Construction projects ranging from a deep water, tidal generation project off Eastport to the shiny new Oxford Casino were honored Wednesday night with Build Maine Awards conferred by the Associated General Contractors (AGC) of Maine.
Six Maine contractors won the top awards in six different categories following the annual Build Maine Awards competition conducted by AGC Maine. Matt Marks, Chief Executive Officer, said the awards “showcase the achievements of Maine contractors in completing large and complicated projects that meet the needs of clients and the local community while respecting the environment.”
CPM Constructors of Freeport won the top award in the Municipal / Utility Category for its tidal power project in Cobscook Bay off Eastport. The project required CPM to construct a massive support frame and a turbine generator unit with a combined weight of nearly 90 tons. Both components were then barged out sea and deployed 100 feet below the surface where they could take full advantage of the strong tides in the Bay to generate electricity. The project was the first tidal turbine successfully connected to the grid in the United States, and it also won a national Build America Award for CPM.
Cianbro Corporation of Pittsfield won the first place award in the Building Category for the construction of the new 35,700 sq. ft. Oxford Casino. This marks the third year in a row that Cianbro has won a Build Maine Award.
Cianbro served as Construction Manager for the Casino project. The firm carried out many of the construction tasks with its own crews while also hiring and managing 26 different Maine subcontractors employing approximately 850 local workers. The project was completed under budget and a month early, allowing the Casino to open in June 2012.
Two high-profile projects in the Portland area also won Build Maine Awards this year. CCB, Inc., of Westbrook took the top award in the Building Renovation Category for the interior and exterior renovations of the U.S. Custom House in the Old Port. Reed & Reed of Woolwich received first place honors in the Highway / Bridge Category for construction of the new Veterans Memorial Bridge on US Route 1 between Portland and South Portland.
The Custom House Project required CCB to complete the renovations to the 140-year old building while keeping its historical integrity intact. The firm accomplished this by blending materials and methods from the 1870s era with modern upgrades. More than 100 windows handcrafted by carpenters and Freemason in 1867 had to be removed and restored. Damaged roof slates were replace with salvage slate that had been stored in the attic of the building. Interior work included crafting new plaster molds to match the intricate egg and dart plasterwork molding of the past.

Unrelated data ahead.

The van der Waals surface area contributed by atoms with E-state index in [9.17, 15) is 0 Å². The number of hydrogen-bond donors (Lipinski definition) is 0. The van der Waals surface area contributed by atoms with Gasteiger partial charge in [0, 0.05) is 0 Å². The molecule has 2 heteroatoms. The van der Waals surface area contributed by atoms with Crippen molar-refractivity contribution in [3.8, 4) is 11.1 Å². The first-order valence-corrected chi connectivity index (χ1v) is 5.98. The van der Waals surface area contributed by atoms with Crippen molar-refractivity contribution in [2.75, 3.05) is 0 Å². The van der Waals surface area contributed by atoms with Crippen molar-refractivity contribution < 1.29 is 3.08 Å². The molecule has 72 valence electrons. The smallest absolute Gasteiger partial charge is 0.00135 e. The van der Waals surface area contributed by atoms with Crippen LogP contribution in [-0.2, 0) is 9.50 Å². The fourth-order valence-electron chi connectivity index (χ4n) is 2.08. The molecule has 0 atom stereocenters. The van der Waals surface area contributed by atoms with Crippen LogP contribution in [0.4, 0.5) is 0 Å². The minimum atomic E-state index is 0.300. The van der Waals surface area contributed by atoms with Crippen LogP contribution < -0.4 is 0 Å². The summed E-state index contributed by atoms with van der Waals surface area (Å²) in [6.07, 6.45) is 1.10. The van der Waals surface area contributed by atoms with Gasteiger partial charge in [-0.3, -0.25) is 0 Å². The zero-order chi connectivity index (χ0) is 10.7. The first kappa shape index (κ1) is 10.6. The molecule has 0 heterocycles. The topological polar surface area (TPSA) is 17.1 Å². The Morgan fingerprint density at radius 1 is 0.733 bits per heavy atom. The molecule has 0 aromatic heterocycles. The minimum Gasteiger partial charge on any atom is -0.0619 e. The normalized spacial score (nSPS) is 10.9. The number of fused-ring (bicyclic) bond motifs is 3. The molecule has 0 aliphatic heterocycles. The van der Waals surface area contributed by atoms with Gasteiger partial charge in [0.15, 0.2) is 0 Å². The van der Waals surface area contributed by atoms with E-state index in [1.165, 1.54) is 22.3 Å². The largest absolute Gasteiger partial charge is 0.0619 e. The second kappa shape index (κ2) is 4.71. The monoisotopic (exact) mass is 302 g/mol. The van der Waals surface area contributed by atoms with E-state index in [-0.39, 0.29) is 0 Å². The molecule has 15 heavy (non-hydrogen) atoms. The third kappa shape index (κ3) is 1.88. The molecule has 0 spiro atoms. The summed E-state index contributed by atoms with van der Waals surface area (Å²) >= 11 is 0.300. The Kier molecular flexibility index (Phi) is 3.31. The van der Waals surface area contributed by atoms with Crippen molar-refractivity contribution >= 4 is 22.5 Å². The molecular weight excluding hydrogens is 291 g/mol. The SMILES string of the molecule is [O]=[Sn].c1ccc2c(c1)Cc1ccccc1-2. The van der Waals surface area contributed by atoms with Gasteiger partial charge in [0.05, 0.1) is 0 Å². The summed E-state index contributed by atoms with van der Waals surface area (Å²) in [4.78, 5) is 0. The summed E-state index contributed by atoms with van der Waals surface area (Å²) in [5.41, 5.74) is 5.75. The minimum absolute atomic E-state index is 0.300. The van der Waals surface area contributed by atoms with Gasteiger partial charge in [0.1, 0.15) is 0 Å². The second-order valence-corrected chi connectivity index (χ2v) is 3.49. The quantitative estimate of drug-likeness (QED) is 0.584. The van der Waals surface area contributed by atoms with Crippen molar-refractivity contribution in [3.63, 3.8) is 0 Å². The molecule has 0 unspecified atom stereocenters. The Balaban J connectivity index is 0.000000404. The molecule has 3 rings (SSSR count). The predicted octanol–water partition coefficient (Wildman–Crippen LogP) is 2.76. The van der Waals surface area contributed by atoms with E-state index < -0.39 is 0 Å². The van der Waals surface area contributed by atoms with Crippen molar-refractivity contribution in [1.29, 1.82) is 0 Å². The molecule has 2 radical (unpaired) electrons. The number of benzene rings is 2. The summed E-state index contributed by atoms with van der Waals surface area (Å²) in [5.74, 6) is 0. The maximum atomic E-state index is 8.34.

For the new Veterans Memorial Bridge project Reed & Reed formed a design / build partnership with T.Y. Lin, a nationally known bridge design firm. The new bridge is a precast, segmental concrete structure with two 12 ft. wide travel lanes in each direction as well as a 12 ft. wide bicycle / pedestrian walkway separated from traffic. It is designed to safely carry motorists, bikers and pedestrians across the Fore River for the next 100 years as well as improve traffic flow through a critical Portland intersection. Reed & Reed worked 220,000 man-hours on this project and subcontractors worked another 60,000 man-hours. The project also included the removal of the old bridge.
R. F. Jordan & Sons of Ellsworth won a Build Maine Award for the removal of the Great Works Dam that stretched across the Penobscot River from Old Town to Bradley. This was an especially significant cultural and ecological project for the Penobscot Nation because it is an integral part of the overall restoration of the River. The original plan called for removal in two phases over two construction seasons, but R.F. Jordan presented an innovative plan that allowed for completion in one season while also cutting down on trucking costs and the cost of cofferdam materials and riprap.
The final winner in this year’s competition was Bancroft Contracting of South Paris for perhaps the most complicated project in the field. Bancroft won the award in the Industrial Category for removal and replacement of a 48-ton, super-heated outlet header at the Wyman Station power plant on Cousin’s Island in Yarmouth.
Bancroft had to remove the 75-foot long header through a penetration on the boiler house wall nearly 12 stories above ground. Access to the header required extensive scaffolding in areas with limited space. This project also required the design and installation of an overhead monorail system to deliver the replacement header components to the boiler proper, as well as construction of a trolley system spanning the width of the boiler’s header enclosure area. The completed project required 400 tube welds and three circumferential welds of the header.
AGC Maine conducts the annual Build Maine Awards competition each year at this time. The awards were presented during a banquet at the Augusta Civic Center following the Maine Construction Expo held during the day.
Chartered in 1951, the Associated General Contractors (AGC) of Maine is the state’s largest construction industry trade association. The Association maintains an office in Augusta and has more than 200 members statewide. Member companies include general contractors, sub-contractors, and service and supply providers. For more information visit www.agcmaine.org.